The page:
Queensbridge conditions could be settled in court

Special to the Fort Mill TimesJune 21, 2014 

Larry McCullough

— More challenges meet Queensbridge, a proposed development on Collins Road.

Gary Holland, whose property adjoins Queensbridge, addressed a crowd of 25 residents at the June 16 Indian Land Action Council meeting at the Indian Land Recreation Center.

The Lancaster County Planning Commission approved the subdivision in January with conditions, including the removal or relocation of four street connection points for future development, referred to as “stub-outs,” and extending the open space buffer by 10 feet on the northeast portion of the property.

However, Pulte, the developer, did not agree to the conditions and took the issue to court. The case is pending.

Holland said he would like to see Pulte’s appeal dismissed and the conditions, including the buffer, remain.

“It protects the value of my property,” he said.

Ron Pappas, Lancaster County planning commissioner, said the planning commission can share no further updates at this time because of the pending litigation. Pulte withdrew the case from the commission’s June 17 meeting agenda.

Revenue, new business

Also at the meeting the ILAC treasurer reported a balance of $1,006, which comes in part from membership dues and the selling of Indian Land stickers, said Wanda Rosa, Indian Land Action Council president.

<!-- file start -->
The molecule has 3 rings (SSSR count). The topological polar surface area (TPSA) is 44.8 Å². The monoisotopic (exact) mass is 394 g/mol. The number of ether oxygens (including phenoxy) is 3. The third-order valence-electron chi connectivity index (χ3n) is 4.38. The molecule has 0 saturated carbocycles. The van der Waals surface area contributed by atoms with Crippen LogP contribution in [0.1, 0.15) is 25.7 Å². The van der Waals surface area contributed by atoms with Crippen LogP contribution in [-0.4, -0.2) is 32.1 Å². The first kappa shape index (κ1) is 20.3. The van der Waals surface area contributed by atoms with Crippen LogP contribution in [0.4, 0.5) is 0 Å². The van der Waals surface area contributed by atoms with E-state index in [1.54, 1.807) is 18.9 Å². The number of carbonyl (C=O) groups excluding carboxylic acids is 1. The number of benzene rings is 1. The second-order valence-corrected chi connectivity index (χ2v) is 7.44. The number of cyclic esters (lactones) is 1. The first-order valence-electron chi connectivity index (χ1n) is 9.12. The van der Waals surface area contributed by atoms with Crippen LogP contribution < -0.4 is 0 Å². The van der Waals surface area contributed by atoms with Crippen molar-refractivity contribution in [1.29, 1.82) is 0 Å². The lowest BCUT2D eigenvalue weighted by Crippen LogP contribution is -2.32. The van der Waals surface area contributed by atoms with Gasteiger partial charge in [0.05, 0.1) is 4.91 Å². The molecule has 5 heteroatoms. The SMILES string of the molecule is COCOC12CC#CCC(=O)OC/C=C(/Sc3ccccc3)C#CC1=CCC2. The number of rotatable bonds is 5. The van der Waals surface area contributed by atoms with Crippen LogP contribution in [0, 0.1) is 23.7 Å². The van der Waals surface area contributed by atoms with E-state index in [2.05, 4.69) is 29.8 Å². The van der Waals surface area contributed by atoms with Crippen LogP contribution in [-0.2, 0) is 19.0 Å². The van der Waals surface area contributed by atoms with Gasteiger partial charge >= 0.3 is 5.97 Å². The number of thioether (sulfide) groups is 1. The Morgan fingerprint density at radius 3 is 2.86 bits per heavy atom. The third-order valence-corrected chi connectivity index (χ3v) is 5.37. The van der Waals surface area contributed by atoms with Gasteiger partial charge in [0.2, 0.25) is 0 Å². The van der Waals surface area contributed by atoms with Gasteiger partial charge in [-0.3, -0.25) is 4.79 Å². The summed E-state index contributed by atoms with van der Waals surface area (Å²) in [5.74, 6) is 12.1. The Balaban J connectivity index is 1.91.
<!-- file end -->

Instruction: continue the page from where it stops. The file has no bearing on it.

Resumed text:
Larry McCullough, chairman of the Lancaster County Council, announced a variety of businesses coming to Indian land, including a Dollar Tree in the Lowe’s shopping center, next to AutoZone, a Hickory Tavern in the Publix shopping center and a QT across from Bojangles’ on Collins Road.

It was brought up at the meeting that the Lancaster County Economic Development Corp. will develop a 2020 Economic Development Strategic Plan to address needs in the county.

Joshua Langen, project manager for the corporation, said a new strategic plan is necessary since most of the goals laid out in the 2009 plan have been met. Economic Development will need to identify the county’s needs, examine the strengths, weaknesses, opportunities and threats and set goals and strategies for the project.

Economic Development will have public presentations on the inventory and strengths, weaknesses, opportunities and threats portions of the strategic plan in late July or early August, but have not yet set specific dates, Langen said.

The goal is to have a final plan this November, Langen said. There will be public presentations throughout the process.

Due to conflicts with Lancaster County Council meetings, the Indian Land Action Council will meet on the second Tuesday of each month beginning in July. The next meeting is 7 p.m. July 8 at the Indian Land Recreation Center, 8286 Charlotte Highway.

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